It's this idea that gives me some kind of peace of mind.  Everybody is navigating.  Everybody is adapting.  Nothing is as it was for anybody.  Besides, not all aspects of the American experience are positive.  Children seem older than I was when I was a child.  They know more.  They have iPhones.  They're not me.  Their experience is not mine.  

My children will not experience that traditional American upbringing I remember in all its glory.  But neither will anybody else's.   

And, for now, that makes it easier.


Popular posts from this blog


At the time, it tasted like the perfect combination of spicy salsa over scrambled eggs, just the way I liked it.
But now, I can see, it's not only enduring 8 ruckus cousins piled on the floor for the summer,  but making their favorite breakfasts for them each day.
At the time, it was glimmer of the holiday decorations around the house;  the lantern and lights were always bright, inviting, always welcoming to me.
But now, it's a man who fought for the right to celebrate holidays in this country  whatever way we please, and embraces that right.
At the time, it was the delight of finding the extra few treats on  Halloween that appeared in my pumpkin and seeing the hand which slipped them in.
But now, it's a man who is generous and kind to his children's children.
At the time, it was the joy of walking from Holly Hills to have candy with Grandpa after school instead of going home to carrots and apples.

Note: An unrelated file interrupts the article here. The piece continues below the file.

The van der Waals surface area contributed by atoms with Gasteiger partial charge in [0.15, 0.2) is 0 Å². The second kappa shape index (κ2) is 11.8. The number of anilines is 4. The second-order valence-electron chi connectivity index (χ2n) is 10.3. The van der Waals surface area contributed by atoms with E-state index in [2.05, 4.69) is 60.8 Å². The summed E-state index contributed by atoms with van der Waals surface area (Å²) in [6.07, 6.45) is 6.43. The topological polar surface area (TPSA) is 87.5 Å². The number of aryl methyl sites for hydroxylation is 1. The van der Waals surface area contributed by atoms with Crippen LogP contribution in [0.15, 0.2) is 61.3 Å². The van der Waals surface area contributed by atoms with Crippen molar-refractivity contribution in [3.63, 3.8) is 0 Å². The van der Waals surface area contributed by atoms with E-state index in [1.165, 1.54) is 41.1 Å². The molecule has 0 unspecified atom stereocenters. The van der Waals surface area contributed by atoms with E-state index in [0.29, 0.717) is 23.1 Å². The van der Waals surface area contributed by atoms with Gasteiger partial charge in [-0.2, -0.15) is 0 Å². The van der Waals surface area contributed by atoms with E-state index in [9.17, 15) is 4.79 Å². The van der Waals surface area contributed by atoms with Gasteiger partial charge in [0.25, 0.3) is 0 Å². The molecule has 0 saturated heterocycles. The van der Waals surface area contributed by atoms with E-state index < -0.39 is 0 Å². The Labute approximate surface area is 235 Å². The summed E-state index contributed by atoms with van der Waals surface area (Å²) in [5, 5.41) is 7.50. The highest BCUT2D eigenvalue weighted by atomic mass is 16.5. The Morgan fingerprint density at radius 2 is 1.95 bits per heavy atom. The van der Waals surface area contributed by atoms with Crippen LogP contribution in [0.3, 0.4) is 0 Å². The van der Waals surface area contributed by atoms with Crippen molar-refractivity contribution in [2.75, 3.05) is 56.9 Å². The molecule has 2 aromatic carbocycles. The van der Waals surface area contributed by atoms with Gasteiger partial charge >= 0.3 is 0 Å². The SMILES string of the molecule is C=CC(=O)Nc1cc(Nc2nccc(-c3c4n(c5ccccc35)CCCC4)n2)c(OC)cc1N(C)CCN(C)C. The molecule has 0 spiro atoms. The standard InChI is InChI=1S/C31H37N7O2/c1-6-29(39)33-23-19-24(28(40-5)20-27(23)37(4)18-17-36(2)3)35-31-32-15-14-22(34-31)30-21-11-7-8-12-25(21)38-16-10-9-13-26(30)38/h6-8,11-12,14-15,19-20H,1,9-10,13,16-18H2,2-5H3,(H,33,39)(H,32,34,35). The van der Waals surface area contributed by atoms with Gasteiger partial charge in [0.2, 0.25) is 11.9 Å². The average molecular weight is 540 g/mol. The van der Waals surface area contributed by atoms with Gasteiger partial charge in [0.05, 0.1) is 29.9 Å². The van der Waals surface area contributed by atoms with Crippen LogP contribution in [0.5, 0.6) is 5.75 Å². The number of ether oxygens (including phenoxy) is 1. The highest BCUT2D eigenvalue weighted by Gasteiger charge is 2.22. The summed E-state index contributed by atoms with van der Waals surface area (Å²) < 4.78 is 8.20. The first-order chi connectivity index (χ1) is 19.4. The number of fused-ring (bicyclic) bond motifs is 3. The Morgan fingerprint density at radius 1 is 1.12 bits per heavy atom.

But now, it's a man who enjoys life and enjoys making life more enjoyable.
At the…

Maple Roasted Brussel Sprouts

Don't like brussel sprouts? No worries, these don't taste a thing like them! Our children asked for second (and third) helpings and as Dan remarked, they easily outshone everything else on the table. We took them to our Thanksgiving dinner as well as a Christmas party as they travel and reheat surprisingly well and complemented those more traditional dishes.

2 slices bacon
1 lb. brussel sprouts (thawed if frozen) sliced in half
1/2 an onion sliced into thin loops
Salt and pepper to season
3 TB maple syrup 3 TB apple cider vinegar *optional
1/4 cup raisins *optional

If using raisins, put them in a cup with the apple cider vinegar and set aside. (Raisins can soak over night for brighter flavor.)

In a cast iron skillet, cook 2 slices of bacon over medium heat. Remove bacon from pan to crumble once cool.

Using the hot bacon grease, add brussel sprouts and onion slices to the skillet and immediately season with salt and pepper. Adjust heat to medium low if…


Зарядки or “morning exercises” were a part of every good Soviet's morning routine. It's a tradition that continues to live on in most Russians' ideal schedule, particularly when traveling or vacationing in a new place. Hotels, camps, resorts all offer their vacationers morning exercise before breakfast each day. I decided that this would be a fun “optional” activity for our summer project, and apparently so did several other Summer Project participants - I was shocked when nearly 15 people showed up on our first morning! Every morning at 7:30, the brave fitness gurus and I would run together to the rocky shores of the sea for a 30 minute exercise routine I'd planned out the night before. We did just about every exercise I could think of, including, but not limited to the following: stretching, running, skipping, jumping, lunging, balancing, squating, push-ups, tricep raises, calf raises, holding a plank, leg extensions, wall sits, obstacle courses, and just about anyth…